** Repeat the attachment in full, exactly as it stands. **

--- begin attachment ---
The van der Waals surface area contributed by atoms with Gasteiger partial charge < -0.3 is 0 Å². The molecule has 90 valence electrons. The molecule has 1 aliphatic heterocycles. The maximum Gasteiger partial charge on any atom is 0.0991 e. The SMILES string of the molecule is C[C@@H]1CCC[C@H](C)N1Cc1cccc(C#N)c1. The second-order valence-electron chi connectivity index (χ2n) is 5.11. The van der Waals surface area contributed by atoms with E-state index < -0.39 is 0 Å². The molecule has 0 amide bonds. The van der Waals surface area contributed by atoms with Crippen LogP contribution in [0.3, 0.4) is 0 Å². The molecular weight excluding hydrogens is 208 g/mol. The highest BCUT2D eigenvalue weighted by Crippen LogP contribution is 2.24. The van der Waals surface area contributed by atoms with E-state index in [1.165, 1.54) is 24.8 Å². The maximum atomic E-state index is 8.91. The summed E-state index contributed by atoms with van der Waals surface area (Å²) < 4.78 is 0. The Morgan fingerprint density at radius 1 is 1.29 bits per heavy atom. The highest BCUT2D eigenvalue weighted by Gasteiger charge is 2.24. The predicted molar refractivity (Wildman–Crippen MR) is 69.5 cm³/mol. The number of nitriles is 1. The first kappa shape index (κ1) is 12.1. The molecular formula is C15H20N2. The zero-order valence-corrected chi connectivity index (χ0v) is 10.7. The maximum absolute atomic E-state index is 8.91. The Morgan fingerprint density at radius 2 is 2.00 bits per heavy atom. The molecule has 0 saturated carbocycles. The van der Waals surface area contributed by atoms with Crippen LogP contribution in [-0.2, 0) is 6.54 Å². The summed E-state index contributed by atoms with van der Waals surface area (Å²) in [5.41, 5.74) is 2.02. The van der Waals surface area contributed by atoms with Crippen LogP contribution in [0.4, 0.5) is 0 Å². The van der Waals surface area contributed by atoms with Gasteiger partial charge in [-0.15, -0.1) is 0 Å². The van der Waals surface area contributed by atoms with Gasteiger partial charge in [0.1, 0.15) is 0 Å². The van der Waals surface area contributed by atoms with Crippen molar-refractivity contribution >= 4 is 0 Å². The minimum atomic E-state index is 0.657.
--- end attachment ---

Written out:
The van der Waals surface area contributed by atoms with Gasteiger partial charge < -0.3 is 0 Å². The molecule has 90 valence electrons. The molecule has 1 aliphatic heterocycles. The maximum Gasteiger partial charge on any atom is 0.0991 e. The SMILES string of the molecule is C[C@@H]1CCC[C@H](C)N1Cc1cccc(C#N)c1. The second-order valence-electron chi connectivity index (χ2n) is 5.11. The van der Waals surface area contributed by atoms with E-state index < -0.39 is 0 Å². The molecule has 0 amide bonds. The van der Waals surface area contributed by atoms with Crippen LogP contribution in [0.3, 0.4) is 0 Å². The molecular weight excluding hydrogens is 208 g/mol. The highest BCUT2D eigenvalue weighted by Crippen LogP contribution is 2.24. The van der Waals surface area contributed by atoms with E-state index in [1.165, 1.54) is 24.8 Å². The maximum atomic E-state index is 8.91. The summed E-state index contributed by atoms with van der Waals surface area (Å²) < 4.78 is 0. The Morgan fingerprint density at radius 1 is 1.29 bits per heavy atom. The highest BCUT2D eigenvalue weighted by Gasteiger charge is 2.24. The predicted molar refractivity (Wildman–Crippen MR) is 69.5 cm³/mol. The number of nitriles is 1. The first kappa shape index (κ1) is 12.1. The molecular formula is C15H20N2. The zero-order valence-corrected chi connectivity index (χ0v) is 10.7. The maximum absolute atomic E-state index is 8.91. The Morgan fingerprint density at radius 2 is 2.00 bits per heavy atom. The molecule has 0 saturated carbocycles. The van der Waals surface area contributed by atoms with Crippen LogP contribution in [-0.2, 0) is 6.54 Å². The summed E-state index contributed by atoms with van der Waals surface area (Å²) in [5.41, 5.74) is 2.02. The van der Waals surface area contributed by atoms with Crippen LogP contribution in [0.4, 0.5) is 0 Å². The van der Waals surface area contributed by atoms with Gasteiger partial charge in [-0.15, -0.1) is 0 Å². The van der Waals surface area contributed by atoms with Gasteiger partial charge in [0.1, 0.15) is 0 Å². The van der Waals surface area contributed by atoms with Crippen molar-refractivity contribution >= 4 is 0 Å². The minimum atomic E-state index is 0.657.